As we are networked, we also have to take responsibility for more than just our computer. When we connect to the Internet, we are connected to millions of other computers all around the world within seconds of each other. So, while you may not care that some virus destroyed your data on your computer (because you just use it for games), your friends might care that you unknowingly sent them hundreds of emails messages clogging up their Inbox. For virus writers, the interconnectivity means faster spreading, further reaching, and more damaging viruses.

Q. Ok, now kinda dumb, why do people code viruses?
A. We see two major reasons. First, they do it for the same reason people spray paint graffiti on walls. They want to get their name in lights. They want to be able to tell their friends 'Look at what I created' Secondly, virus writers often do it to flex a technological muscle. They see it as a technological challenge to create viruses and more so, new types of viruses that take advantage of new techniques to allow them to propagate faster, farther, and undetected.

Q. How sophisticated are viruses today (loveletter was an easy one, because it used the naivety of the user as starting-point: look at mail, start code by opening the attachment)?
A.The most technologically sophisticated viruses aren't always the most successful. Often, simplicity wins out. Of all the factors, social engineering plays a big role. VBS.LoveLetter wasn't any technological achievement. When you look at the code, you can see that parts of it are based on previous viruses which did not spread as far or fast. What caused VBS.LoveLetter to spread so far and so fast is the message that states it is a love letter from someone. Who doesn't like to get a love letter? People were curious and intrigued enough to double click on the message.

Viruses are more sophosticated than ever before and they have a greater playing field as well with our interconnectivity. Viruses today can jump thousands of kilometers from one computer to another in seconds. They can update themselves via the Internet allowing them to continually change. A recent example is W32.Hybris Using security exploits in software with bugs, they can attempt to execute when the user simply reads their email (for example, WScript.KakWorm). In addition, we are seeing more cross-infectors. These are viruses that infect more than one type of object. For example, there are viruses that infect Word documents along with Win32 executable files, and also create a VBS (Visual Basic Script) file.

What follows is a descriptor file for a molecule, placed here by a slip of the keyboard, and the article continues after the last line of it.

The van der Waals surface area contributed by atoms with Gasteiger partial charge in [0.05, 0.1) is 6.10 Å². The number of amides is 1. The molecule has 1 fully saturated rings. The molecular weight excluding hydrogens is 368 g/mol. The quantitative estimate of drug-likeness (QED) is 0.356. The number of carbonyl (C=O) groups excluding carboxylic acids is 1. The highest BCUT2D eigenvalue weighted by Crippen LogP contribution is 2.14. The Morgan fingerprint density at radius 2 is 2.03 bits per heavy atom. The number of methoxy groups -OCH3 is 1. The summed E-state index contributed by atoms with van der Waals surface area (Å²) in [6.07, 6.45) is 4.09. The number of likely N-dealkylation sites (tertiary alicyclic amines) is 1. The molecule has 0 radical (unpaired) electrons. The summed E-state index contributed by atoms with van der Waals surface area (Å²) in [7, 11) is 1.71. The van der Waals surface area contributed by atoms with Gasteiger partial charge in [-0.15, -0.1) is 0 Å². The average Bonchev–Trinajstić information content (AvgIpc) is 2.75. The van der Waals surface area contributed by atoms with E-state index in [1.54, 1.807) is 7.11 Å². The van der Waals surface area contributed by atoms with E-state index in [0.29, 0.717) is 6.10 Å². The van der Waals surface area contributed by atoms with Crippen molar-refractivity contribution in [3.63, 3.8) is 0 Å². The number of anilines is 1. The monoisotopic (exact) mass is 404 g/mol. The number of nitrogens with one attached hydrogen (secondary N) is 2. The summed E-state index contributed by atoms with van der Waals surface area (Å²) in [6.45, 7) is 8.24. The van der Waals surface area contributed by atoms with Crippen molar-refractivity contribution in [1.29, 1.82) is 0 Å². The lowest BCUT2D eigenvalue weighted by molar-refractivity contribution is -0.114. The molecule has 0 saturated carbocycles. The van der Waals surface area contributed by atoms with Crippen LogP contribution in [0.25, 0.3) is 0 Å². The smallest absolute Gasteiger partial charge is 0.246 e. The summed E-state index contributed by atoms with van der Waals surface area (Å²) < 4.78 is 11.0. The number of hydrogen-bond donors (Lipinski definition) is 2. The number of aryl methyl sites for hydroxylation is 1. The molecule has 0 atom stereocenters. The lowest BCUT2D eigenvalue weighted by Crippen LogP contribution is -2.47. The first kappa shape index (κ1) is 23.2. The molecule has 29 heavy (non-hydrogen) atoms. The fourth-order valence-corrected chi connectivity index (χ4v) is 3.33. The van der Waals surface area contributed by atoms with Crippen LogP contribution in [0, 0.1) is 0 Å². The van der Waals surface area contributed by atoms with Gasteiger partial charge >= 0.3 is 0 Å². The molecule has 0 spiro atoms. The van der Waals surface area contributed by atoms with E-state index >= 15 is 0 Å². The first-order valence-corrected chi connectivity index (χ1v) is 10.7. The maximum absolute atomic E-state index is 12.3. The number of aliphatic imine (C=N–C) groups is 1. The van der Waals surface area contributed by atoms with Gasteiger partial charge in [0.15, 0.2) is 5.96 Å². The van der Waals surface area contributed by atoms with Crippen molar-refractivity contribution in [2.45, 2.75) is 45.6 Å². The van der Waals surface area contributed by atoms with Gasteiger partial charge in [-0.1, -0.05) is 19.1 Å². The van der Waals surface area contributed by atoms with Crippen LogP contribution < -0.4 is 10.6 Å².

Despite their sophistication, we still see untouched breeding grounds for viruses. This is obviously just the beginning of the history of computer viruses. What is most unfortunate is even if virus writers stopped writing viruses today, the problem would never go away. Viruses have a life of their own. Once, a virus is out in the wild infecting computers, there is no guarantee it will ever be extinct.

Q. There are no more so many boot viruses, because the floppy has lost it's status as data transporter. Internet is the new way to get data. How do you think will be the evolution of the viruses in the future?
A.Viruses follow technology. Where ever technology goes, viruses will go as well. For example, we have clear tracking trends that show when Windows9x/NT was released, boot viruses dropped dramatically. This is simply because some boot viruses don't work properly under Windows9x and don't work at all under WindowsNT. DOS file viruses have followed a similar demise. With the evolution to Windows, DOS file viruses no longer had hosts to infect. So, in the future, network aware malware will become common place. The majority of infectors will all have some sort of network routine. We will see viruses move to devices from smartphones to embedded systems. Whereever technology goes, expect viruses to follow.